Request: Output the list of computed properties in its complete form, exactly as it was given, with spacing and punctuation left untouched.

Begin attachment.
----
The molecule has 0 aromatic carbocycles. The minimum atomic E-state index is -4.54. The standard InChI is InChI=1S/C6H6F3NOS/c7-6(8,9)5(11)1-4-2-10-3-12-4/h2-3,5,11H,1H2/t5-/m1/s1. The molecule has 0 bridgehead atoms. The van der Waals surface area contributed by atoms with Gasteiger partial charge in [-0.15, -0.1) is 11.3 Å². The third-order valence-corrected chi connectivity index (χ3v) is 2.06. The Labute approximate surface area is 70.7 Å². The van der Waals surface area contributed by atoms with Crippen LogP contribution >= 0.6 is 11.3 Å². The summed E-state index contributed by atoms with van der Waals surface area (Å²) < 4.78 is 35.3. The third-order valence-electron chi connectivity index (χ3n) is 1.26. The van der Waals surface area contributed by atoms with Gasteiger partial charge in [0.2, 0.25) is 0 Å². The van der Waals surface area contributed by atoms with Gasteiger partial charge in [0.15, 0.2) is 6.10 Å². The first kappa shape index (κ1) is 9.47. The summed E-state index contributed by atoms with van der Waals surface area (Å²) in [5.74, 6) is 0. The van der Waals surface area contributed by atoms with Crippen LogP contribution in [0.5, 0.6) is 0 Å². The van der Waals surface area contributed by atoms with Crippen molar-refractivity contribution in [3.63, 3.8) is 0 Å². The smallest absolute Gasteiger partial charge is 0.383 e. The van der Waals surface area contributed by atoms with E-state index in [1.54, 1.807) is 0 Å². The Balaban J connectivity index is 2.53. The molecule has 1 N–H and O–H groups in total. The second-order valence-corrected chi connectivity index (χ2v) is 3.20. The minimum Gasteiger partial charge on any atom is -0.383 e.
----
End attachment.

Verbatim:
The molecule has 0 aromatic carbocycles. The minimum atomic E-state index is -4.54. The standard InChI is InChI=1S/C6H6F3NOS/c7-6(8,9)5(11)1-4-2-10-3-12-4/h2-3,5,11H,1H2/t5-/m1/s1. The molecule has 0 bridgehead atoms. The van der Waals surface area contributed by atoms with Gasteiger partial charge in [-0.15, -0.1) is 11.3 Å². The third-order valence-corrected chi connectivity index (χ3v) is 2.06. The Labute approximate surface area is 70.7 Å². The van der Waals surface area contributed by atoms with Crippen LogP contribution >= 0.6 is 11.3 Å². The summed E-state index contributed by atoms with van der Waals surface area (Å²) < 4.78 is 35.3. The third-order valence-electron chi connectivity index (χ3n) is 1.26. The van der Waals surface area contributed by atoms with Gasteiger partial charge in [0.2, 0.25) is 0 Å². The van der Waals surface area contributed by atoms with Gasteiger partial charge in [0.15, 0.2) is 6.10 Å². The first kappa shape index (κ1) is 9.47. The summed E-state index contributed by atoms with van der Waals surface area (Å²) in [5.74, 6) is 0. The van der Waals surface area contributed by atoms with Crippen LogP contribution in [0.5, 0.6) is 0 Å². The van der Waals surface area contributed by atoms with Crippen molar-refractivity contribution in [3.63, 3.8) is 0 Å². The smallest absolute Gasteiger partial charge is 0.383 e. The van der Waals surface area contributed by atoms with E-state index in [1.54, 1.807) is 0 Å². The Balaban J connectivity index is 2.53. The molecule has 1 N–H and O–H groups in total. The second-order valence-corrected chi connectivity index (χ2v) is 3.20. The minimum Gasteiger partial charge on any atom is -0.383 e.